In my recent microreview & interview of Hannah Cohen’s Bad Anatomy (Glass Poetry Press), I wrote about recklessness in poetry as being the honesty and nerve involved in trusting language to carry what you mean. My thinking even now is that it’s not enough in poetry to be honest and tell what happened, but to summon the nerve to make art out of it, to reach out and engage with poetic elements like image and metaphor, and suss out the aesthetic possibilities in this meeting between life and art.
Cohen’s Bad Anatomy does this work in every poem. In “Superficial” (below), the work plays out in a narrative that starts with a Google search and ends with a moment of vulnerability and admission. The vulnerability of the initial subject of babies born with their intestines outside their body is pivoted into another kind of vulnerability that is felt by the speaker; for them, this other vulnerability is another thing that is hard to see. Yet, the fact of the poem proclaims that because it is felt, it must be seen.
It is the gift of lyric poetry to provide tools that take us to such places of insight; it is the gift of each poet to let us in on what they make with these tools.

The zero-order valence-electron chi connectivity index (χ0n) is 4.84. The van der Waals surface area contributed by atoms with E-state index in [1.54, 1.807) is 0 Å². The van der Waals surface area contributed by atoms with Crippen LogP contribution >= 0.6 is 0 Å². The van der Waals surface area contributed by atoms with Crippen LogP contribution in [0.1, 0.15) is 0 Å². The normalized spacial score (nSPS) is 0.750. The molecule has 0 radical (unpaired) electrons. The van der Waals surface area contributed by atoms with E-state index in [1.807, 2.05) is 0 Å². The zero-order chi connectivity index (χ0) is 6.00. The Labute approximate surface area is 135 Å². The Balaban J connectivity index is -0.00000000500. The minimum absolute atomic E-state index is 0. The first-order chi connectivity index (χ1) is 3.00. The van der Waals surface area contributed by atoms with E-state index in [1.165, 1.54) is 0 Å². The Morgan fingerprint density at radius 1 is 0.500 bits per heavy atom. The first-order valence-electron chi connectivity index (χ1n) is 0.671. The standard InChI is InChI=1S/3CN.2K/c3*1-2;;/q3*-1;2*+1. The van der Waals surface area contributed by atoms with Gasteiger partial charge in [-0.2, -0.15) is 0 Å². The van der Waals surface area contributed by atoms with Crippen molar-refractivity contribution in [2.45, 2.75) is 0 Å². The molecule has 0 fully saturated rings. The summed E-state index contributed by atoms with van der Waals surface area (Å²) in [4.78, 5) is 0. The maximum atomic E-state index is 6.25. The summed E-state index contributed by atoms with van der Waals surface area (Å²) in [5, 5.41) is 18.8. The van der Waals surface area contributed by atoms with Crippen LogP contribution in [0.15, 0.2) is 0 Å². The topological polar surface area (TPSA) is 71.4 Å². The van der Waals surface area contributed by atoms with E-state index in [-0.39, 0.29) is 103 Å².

Superficial – Hannah Cohen
Today I learned there are babies
born with their intestines
outside their little baby bellies.
I don’t know how I spent
three hours on Google scrolling through pictures
of guts, viscera, that lucent sac
like God’s after-thought.
What if in some alternate universe,
I had my heart and lungs out
for everyone to see? The kidneys,
the liver poked, judged—hell,
maybe even loved. And you’d be with me
in that world—because you’re not
with me in this world—and I’d let you
touch me. Here, the babies have
their guts shoved back in.
Here, I only see what isn’t
and what isn’t us.
To learn more about Hannah Cohen’s work, check out her site.
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